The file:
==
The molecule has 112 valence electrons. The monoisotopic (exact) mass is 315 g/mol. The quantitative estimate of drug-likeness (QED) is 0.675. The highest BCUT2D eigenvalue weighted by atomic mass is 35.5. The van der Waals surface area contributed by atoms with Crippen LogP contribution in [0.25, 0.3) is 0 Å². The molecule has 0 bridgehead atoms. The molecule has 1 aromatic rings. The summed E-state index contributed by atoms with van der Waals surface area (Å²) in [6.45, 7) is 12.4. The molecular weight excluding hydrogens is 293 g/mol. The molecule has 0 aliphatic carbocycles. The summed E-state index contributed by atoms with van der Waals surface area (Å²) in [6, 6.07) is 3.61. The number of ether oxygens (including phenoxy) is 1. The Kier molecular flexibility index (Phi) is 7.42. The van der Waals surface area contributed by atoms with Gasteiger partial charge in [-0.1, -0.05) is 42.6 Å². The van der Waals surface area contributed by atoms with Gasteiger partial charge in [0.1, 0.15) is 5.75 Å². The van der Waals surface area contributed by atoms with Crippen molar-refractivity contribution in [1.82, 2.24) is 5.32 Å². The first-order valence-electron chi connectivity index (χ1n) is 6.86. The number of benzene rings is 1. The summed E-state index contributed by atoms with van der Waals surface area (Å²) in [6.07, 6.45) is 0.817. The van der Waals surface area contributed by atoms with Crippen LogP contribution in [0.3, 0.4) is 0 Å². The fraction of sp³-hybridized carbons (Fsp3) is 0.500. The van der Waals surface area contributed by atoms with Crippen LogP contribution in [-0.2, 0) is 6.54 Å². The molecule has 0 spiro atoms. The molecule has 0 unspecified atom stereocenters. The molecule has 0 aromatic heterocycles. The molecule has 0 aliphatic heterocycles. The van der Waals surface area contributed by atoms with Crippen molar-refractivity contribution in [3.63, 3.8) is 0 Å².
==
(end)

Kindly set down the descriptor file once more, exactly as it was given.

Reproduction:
The molecule has 112 valence electrons. The monoisotopic (exact) mass is 315 g/mol. The quantitative estimate of drug-likeness (QED) is 0.675. The highest BCUT2D eigenvalue weighted by atomic mass is 35.5. The van der Waals surface area contributed by atoms with Crippen LogP contribution in [0.25, 0.3) is 0 Å². The molecule has 0 bridgehead atoms. The molecule has 1 aromatic rings. The summed E-state index contributed by atoms with van der Waals surface area (Å²) in [6.45, 7) is 12.4. The molecular weight excluding hydrogens is 293 g/mol. The molecule has 0 aliphatic carbocycles. The summed E-state index contributed by atoms with van der Waals surface area (Å²) in [6, 6.07) is 3.61. The number of ether oxygens (including phenoxy) is 1. The Kier molecular flexibility index (Phi) is 7.42. The van der Waals surface area contributed by atoms with Gasteiger partial charge in [-0.1, -0.05) is 42.6 Å². The van der Waals surface area contributed by atoms with Gasteiger partial charge in [0.1, 0.15) is 5.75 Å². The van der Waals surface area contributed by atoms with Crippen molar-refractivity contribution in [1.82, 2.24) is 5.32 Å². The first-order valence-electron chi connectivity index (χ1n) is 6.86. The number of benzene rings is 1. The summed E-state index contributed by atoms with van der Waals surface area (Å²) in [6.07, 6.45) is 0.817. The van der Waals surface area contributed by atoms with Crippen LogP contribution in [0.3, 0.4) is 0 Å². The fraction of sp³-hybridized carbons (Fsp3) is 0.500. The van der Waals surface area contributed by atoms with Crippen LogP contribution in [-0.2, 0) is 6.54 Å². The molecule has 0 spiro atoms. The molecule has 0 unspecified atom stereocenters. The molecule has 0 aromatic heterocycles. The molecule has 0 aliphatic heterocycles. The van der Waals surface area contributed by atoms with Crippen molar-refractivity contribution in [3.63, 3.8) is 0 Å².